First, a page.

When my husband I decided to start a business, we didn't think about the legal aspects of doing so. We didn't realize that purchasing business insurance, getting building permits and making investments all required some type of legal advice. But after speaking to a close friend, who also happens to own a small business, we contacted a business attorney. Now, we have the legal smarts to make the best decisions for our business, as well as the legal representation in case something happens to our company. I hope that you find my blog helpful and informative for your own business. It's a great resource for finding the legal advice, resources and guidance you need to get your company up and running.
Acquiring a liquor license can at first feel like a complicated process. However, it can also be a great way to boost the appeal of a food store or a dining establishment. You'll need to do some research on the process to be successful. The following are five things you should know about liquor licenses before you get started:
Selling alcohol without a license is typically a criminal charge.
The consequences of getting caught selling liquor without the appropriate license are severe. In most states, it's considered a class 1 misdemeanor. Not only will you risk having your business shut down if you neglect to get a license before selling, but you'll also risk having a criminal record after you're caught.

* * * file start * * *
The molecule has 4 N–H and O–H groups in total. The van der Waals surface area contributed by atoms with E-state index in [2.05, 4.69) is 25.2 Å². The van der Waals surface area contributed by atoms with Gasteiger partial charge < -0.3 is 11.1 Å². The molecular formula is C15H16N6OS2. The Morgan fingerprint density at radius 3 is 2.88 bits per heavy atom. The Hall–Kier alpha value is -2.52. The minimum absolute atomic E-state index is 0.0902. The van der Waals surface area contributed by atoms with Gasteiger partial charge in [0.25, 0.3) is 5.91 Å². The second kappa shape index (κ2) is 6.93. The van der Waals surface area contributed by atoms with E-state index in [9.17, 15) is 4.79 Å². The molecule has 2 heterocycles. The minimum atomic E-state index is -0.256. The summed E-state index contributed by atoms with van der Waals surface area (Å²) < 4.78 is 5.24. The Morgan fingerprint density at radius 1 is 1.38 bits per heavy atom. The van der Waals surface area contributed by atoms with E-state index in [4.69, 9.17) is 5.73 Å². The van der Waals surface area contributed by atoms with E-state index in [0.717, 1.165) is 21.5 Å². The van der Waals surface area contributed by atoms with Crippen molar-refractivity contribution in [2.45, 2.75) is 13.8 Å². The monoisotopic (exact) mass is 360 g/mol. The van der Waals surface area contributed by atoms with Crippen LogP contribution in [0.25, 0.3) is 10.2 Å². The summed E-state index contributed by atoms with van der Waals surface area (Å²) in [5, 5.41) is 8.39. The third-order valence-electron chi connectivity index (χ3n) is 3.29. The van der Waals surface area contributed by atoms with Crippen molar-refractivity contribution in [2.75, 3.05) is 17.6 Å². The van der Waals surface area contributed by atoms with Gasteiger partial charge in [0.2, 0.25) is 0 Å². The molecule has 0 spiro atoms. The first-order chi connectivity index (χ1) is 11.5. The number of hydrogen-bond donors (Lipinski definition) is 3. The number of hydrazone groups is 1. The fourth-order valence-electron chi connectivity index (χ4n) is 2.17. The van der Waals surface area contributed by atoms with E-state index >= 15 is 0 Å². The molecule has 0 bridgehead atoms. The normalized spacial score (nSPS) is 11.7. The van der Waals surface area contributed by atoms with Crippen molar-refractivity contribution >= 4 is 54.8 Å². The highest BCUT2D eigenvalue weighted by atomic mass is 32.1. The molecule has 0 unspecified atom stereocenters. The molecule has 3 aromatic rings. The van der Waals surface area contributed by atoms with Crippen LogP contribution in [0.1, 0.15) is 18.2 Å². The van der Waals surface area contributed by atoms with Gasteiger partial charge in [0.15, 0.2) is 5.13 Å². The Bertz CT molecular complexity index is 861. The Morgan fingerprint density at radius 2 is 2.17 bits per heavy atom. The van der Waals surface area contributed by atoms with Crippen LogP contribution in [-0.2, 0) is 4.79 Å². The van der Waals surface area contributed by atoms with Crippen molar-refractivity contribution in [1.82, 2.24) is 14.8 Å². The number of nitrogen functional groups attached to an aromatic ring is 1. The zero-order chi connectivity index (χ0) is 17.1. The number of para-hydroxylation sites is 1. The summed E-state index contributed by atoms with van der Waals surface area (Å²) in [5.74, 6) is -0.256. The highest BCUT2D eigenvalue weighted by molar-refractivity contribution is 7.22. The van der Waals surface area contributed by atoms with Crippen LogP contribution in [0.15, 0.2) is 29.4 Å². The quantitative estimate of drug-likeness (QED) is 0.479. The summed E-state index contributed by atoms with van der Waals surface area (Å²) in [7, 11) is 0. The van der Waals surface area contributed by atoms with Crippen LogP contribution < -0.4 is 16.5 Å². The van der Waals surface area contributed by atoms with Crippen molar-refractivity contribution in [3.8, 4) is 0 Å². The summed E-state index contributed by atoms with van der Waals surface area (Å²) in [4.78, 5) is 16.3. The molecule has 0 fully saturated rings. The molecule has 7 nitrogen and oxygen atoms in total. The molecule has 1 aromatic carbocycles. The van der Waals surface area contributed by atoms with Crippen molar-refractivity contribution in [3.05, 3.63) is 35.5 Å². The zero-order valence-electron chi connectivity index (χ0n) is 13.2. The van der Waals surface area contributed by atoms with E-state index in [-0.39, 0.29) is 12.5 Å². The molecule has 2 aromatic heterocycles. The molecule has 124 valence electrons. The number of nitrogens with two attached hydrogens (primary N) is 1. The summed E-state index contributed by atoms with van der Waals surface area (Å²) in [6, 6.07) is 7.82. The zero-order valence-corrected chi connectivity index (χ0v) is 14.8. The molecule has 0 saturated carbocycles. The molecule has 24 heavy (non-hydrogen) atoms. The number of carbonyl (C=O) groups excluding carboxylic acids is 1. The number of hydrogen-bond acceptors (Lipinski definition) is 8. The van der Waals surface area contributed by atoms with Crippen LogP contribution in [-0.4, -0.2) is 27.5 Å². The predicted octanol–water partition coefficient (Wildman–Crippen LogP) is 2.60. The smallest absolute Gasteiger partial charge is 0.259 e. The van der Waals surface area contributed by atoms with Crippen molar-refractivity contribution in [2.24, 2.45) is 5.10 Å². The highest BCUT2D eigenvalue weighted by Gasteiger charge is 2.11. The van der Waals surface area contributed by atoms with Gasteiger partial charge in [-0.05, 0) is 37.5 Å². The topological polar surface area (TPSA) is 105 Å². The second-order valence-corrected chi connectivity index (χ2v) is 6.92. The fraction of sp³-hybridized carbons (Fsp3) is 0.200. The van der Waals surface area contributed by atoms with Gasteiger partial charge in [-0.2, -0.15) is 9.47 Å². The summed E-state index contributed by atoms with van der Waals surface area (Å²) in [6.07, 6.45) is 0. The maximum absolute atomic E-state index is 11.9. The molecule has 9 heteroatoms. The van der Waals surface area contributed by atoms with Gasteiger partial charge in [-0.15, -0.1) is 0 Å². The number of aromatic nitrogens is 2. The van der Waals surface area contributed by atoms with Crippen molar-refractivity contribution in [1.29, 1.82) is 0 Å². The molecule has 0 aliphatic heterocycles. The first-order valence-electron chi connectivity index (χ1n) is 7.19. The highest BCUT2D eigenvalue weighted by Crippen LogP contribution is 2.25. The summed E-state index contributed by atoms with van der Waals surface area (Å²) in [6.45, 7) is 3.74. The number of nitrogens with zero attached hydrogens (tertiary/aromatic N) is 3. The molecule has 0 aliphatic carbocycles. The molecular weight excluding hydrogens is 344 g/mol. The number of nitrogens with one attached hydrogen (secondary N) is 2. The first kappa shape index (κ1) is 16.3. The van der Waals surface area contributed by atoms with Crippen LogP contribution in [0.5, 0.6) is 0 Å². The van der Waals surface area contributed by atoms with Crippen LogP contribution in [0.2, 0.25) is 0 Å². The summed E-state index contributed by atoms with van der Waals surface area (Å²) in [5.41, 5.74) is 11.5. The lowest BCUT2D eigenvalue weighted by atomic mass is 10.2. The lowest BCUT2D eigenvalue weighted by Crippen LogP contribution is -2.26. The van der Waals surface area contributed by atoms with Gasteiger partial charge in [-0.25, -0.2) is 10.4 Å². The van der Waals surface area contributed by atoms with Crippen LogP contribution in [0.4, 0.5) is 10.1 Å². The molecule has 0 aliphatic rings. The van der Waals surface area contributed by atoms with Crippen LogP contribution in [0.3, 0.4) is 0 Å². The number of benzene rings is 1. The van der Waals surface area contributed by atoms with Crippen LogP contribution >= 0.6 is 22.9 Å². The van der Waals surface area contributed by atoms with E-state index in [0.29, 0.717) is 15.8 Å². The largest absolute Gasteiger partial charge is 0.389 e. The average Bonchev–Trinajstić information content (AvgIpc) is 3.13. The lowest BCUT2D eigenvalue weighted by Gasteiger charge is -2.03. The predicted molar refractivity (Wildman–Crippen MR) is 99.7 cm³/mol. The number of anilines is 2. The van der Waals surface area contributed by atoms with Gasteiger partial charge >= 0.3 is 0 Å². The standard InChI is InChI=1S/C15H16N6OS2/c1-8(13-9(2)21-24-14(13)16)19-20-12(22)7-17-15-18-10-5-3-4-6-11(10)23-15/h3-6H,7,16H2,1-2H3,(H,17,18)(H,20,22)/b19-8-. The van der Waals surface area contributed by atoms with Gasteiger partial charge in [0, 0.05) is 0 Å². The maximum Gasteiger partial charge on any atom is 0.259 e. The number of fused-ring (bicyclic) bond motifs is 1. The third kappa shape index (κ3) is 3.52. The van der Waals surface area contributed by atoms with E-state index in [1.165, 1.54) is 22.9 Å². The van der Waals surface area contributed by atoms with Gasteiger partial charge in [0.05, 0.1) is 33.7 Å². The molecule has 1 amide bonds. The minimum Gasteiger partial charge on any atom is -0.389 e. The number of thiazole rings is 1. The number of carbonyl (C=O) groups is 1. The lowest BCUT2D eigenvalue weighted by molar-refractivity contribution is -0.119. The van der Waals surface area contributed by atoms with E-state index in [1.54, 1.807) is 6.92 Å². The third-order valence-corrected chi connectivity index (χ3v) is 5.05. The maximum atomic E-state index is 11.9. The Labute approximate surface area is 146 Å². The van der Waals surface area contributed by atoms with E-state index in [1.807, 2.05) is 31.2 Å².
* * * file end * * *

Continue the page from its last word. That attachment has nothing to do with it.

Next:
The cost of acquiring a liquor license varies by state.
The cost of acquiring a liquor license varies widely depending on what state your business is operating in. A liquor license could cost as little as $300 or as much as $14,000. You'll need to figure out what the costs will be for you by checking out the regulations of your state's Alcoholic Beverage Control Board.
Full liquor licenses cost more than limited liquor licenses.
While regulations for acquiring a liquor license vary by state, most states offer fewer requirements and lower prices to those who opt for a limited liquor license rather than a full liquor license.
A full liquor license will allow you to sell any alcoholic beverage, including hard liquor. However, you may only want to sell wine and beer at your establishment. In this case, you can opt to get a limited liquor license for a more affordable price.
Another option is to acquire a bring-your-own-beer (BYOB) license that allows diners to consume alcohol on your premises that they bought elsewhere.
There are two main types of liquor license: on-licenses and off-licenses.
The type of license you need will also depend on whether you want to sell liquor to be consumed on your premises or elsewhere by the buyer. In some states, getting an off-license for liquor sales may be less expensive and more simple than getting an on-license.
Liquor licenses can be revoked for a variety of reasons.
After you get your license, you need to be conscious of what situations could result in the loss of your liquor license. Liquor licenses are not permanent and can be revoked or suspended for a variety of reasons. Some examples of ways you could lose your license include serving alcohol to minors or running an establishment where disorderly conduct charges become excessively frequent.
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